Roman bronze figure, discovered in the National Library in Paris, France, in the late 19th century. The Germanis is wearing a typical Suebian knot hairstyle and a characteristic cloak. Bibliothèque Nationale de France Paris, Cabinet des Bédailles Paris, Inventory No. 915. Dating to 2nd half 1st century to 1st half 2nd century AD. (Bullenwächter/CC BY 3.0)
This divided the Suebian kingdom into two separate and parallel societies, one that was Christian and abided by Roman civil law and another that was pagan and abided by Germanic common law. The last king of this period, Rechiarius (reigned circa 448-456), was a convert to Christianity, but the Suebi for the most part remained pagan until after the middle of the 5th century.
Crisis of 456 AD
In 456, the kingdom of the Suebi was plunged into civil war after the death of King Rechiarius. During this time, there was an attempt by the Visigoths to take over the kingdom under their king Theodoric II. The kingdom was re-stabilized after 468 when a new king, Remismund, was able to unite the factions, suppress rebels against the Suebi, and defy the Visigoths.
Statue of Rechiar, Suebic King of Galicia (sculpted 1750–1753), Royal Palace of Madrid, Spain. (Basilio/CC BY SA 3.0)
Conversion to Arian Christianity
During the reign of Remismund, a priest by the name of Ajax spread the Arian Christian faith among the Suebi. The Suebian nobility quickly adopted Arian Christianity possibly because of political influences. Arianism was also the dominant form of Christianity among the Visigoths. This represented a shift away from the paganism of the earlier Suebi as well as from the orthodox Christianity to which King Rechiarius had subscribed. Orthodox Nicene Christians were those Christians who confessed belief in the Nicene Creed formulated at the Council of Nicaea in 325, which deemed Arianism to be heresy.
- King Alaric: His Famous Sacking of Rome, Secretive Burial, and Lost Treasure
- The Varangian Guard: Berserkers of the Byzantine Empire
- Bronze Horse Head of Waldgirmes Emphasizes that Germanic Tribes and Romans Sometimes Played Nice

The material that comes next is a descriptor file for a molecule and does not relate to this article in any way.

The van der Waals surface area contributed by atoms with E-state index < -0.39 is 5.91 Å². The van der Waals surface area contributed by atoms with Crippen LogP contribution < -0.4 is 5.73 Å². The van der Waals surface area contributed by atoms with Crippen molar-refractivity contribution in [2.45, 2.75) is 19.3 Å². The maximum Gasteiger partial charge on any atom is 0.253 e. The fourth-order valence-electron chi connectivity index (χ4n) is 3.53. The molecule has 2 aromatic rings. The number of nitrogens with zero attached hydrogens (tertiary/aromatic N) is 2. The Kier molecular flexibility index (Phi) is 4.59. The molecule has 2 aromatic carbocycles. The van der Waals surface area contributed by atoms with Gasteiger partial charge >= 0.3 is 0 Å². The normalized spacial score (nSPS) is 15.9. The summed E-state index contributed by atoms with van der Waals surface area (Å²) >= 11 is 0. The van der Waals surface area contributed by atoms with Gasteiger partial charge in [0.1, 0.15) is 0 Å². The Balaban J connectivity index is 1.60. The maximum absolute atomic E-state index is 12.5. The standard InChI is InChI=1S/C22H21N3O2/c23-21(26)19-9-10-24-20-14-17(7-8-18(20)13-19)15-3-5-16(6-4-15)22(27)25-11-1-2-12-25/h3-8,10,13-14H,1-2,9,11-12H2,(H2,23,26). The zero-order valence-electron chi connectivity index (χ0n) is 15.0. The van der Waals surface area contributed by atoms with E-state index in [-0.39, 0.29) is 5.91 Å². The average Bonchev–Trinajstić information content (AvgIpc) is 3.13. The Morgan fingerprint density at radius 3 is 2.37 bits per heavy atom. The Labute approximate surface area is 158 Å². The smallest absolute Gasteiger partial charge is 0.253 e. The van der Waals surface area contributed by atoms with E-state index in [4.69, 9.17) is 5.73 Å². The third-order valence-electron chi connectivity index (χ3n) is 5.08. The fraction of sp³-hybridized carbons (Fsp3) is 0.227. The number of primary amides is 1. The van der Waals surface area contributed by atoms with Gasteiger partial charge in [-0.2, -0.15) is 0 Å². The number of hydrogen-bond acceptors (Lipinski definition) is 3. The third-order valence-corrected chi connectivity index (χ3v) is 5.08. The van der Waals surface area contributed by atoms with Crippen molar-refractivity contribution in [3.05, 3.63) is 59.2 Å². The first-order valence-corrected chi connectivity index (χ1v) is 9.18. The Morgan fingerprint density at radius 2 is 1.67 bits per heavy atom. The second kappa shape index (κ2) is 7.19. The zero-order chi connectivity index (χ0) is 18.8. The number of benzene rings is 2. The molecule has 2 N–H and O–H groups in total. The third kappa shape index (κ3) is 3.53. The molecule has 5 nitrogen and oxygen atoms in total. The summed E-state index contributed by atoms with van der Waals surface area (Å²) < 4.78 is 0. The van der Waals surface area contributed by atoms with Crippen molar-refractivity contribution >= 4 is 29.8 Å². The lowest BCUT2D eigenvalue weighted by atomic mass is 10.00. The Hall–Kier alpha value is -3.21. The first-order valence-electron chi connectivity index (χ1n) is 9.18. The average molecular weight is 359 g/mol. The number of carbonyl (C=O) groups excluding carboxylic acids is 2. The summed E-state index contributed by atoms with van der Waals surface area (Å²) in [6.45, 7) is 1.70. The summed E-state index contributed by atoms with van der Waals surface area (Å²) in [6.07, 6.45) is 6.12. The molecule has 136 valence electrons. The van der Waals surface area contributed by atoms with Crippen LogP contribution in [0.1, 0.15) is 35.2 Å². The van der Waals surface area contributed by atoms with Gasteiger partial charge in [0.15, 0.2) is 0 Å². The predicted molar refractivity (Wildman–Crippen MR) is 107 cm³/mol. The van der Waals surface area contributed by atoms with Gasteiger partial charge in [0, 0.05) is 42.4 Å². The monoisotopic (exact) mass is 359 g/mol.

Terracotta mask of the head of German with Suebian knot hairstyle. Two holes for the eyes and two bore holes at the ears for fixing the mask. Whitely yellowish clay with residues of white and red colors. British Museum London, Blacas-Collection. Probably originating from Italy. Dating to 2nd Century AD. (Bullenwächter/CC BY 3.0)
Conversion to Orthodox Christianity and the Suebi Legacy
Orthodox Christianity was established as the predominant religion of the Suebi during the reign of Theodomir in the 560s. The reason for this conversion may have been to align with other enemies of the Visigoths, such as the Franks and Byzantines, who also adhered to the Nicene faith. This conversion to orthodox Christianity allowed the Suebi to be integrated into the growing Christian civilization, which would eventually become western Christendom.
Over the centuries, the Suebi became integrated into the Visigothic and Hispano-Roman populations of Hispania. Today, the Suebi are remembered as part of the Germanic heritage of Spain. The Suebi live on in the life and culture of modern Spaniards.
Suebian king Miro and Martin of Braga from an 1145 manuscript of Martin's ‘De virtutibus quattuor.’ (CC0)
Top Image: A fight between a Roman and a Germanic warrior. Source: Angus McBride
By Caleb Strom
Arias, Jorge C. 2007. Identity and interaction: The Suevi and the Hispano-Romans. University of Virginia.
Ausenda, G. 2003. After empire: towards an ethnology of Europe's barbarians. Vol. 1. Boydell & Brewer.
Hummer, H.J. 1998. The fluidity of barbarian identity: the ethnogenesis of Alemanni and Suebi, AD 200–500. Early Medieval Europe.
Strom, C. 2017. Osterby Man Still Has a Great Hairdo Nearly 2,000 Years On! Available at:
Széll, G. 2017. The crisis of the Kingdom of the Suebi relations with the Visigoths and the romans (456–468). Chronica.